Missing Migrant Program Expands Life-Saving Efforts Across 4200 Square Miles in the Rio Grande Valley
EDINBURG, Texas – The United States Border Patrol launches an initiative to assist migrants lost during their trek through the Rio Grande Valley. The initiative will place over 1,000 signs in the areas vast and desolate ranchlands.
The United States Border Patrol’s Missing Migrant Program (MMP) continues to innovate and improve upon methodologies not only to identify the remains of people who have lost their lives on a perilous trip north, but also to protect and save the lives of individuals who run into trouble in the sweltering heat of the Rio Grande Valley(RGV). All too often, immigrants find themselves lost, dehydrated, and overheated in the inhospitable ranchlands common throughout Brooks, Kenedy, Kleberg, and Willacy Counties. They call 911 for help, but do not know their location and the current E911 system is unable to narrow the search area enough for potential rescuers to search effectively. The lost immigrants oftentimes make their way to landmarks like cell towers and windmills, in hopes of finding something denoting their location, but their hopes are often dashed when there are no identifying markings to tell them where they are.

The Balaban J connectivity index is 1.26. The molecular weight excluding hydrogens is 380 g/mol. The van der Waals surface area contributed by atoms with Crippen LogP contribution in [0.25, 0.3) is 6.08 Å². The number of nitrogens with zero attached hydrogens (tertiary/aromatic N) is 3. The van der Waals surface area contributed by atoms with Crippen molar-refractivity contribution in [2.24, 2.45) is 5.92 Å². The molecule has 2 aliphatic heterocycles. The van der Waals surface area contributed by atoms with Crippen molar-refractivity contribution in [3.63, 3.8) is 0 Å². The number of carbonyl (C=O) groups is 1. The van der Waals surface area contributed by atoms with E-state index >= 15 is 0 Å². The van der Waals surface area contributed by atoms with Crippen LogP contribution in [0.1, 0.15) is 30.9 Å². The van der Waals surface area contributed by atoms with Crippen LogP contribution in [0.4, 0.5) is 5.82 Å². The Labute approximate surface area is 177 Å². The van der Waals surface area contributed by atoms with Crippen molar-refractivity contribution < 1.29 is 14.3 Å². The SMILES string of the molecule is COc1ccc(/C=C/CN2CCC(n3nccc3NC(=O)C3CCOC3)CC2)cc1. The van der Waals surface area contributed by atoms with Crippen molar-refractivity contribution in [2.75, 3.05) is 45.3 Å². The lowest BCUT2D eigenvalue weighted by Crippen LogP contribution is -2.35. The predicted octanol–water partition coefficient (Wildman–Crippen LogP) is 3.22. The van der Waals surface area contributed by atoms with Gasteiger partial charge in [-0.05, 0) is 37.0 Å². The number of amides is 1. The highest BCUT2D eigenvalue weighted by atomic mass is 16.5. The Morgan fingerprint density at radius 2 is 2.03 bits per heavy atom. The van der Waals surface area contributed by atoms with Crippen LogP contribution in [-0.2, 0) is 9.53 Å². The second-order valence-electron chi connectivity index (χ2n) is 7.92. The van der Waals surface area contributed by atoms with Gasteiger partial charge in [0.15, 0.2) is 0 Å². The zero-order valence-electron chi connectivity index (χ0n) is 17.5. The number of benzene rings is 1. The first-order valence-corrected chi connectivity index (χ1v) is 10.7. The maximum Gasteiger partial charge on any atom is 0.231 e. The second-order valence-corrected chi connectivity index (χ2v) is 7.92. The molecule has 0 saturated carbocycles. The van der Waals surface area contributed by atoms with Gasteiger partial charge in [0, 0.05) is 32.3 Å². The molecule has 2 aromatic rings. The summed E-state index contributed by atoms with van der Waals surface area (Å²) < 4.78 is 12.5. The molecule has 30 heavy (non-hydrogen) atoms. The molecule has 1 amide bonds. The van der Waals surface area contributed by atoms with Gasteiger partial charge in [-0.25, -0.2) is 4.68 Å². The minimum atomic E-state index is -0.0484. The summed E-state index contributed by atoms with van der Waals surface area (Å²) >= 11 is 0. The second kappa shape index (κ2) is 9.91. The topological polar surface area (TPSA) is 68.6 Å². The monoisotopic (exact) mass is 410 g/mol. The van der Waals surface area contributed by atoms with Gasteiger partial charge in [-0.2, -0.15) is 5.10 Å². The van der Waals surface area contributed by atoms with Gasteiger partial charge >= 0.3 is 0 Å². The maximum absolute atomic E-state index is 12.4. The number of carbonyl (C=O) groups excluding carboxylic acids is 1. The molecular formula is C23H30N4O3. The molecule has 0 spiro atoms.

The MMP’s RGV Location Marker Project initiative involves the placement of more than 1,200 signs on high-visibility landmarks throughout South Texas. Those signs bear simple and easy-to-understand instructions to call 911 and give the sign’s unique number to the emergency dispatcher. The emergency call centers have been provided a precise GPS location that corresponds with the sign number, allowing for far quicker responses by rescuers. The signs will be deployed to the field as soon as soon as they are fabricated.
“Saving lives is at the forefront of every Border Patrol Agent’s mind,” said Chief Patrol Agent Manuel Padilla, Jr. “We sometimes attempt multiple rescues in a day, so if we can shorten the duration of the search because of these signs and reach people in minutes instead of hours, we stand a much better chance of accomplishing our mission of safeguarding human life.”
The Rio Grande Valley Sector currently has multiple campaigns focused on rescues and danger awareness, such as “Operation Big Rig” and “No Se Arriesgue” to combat smuggling and ultimately save lives. Call 911 to report suspicious activity; “They’re humans, not cargo!”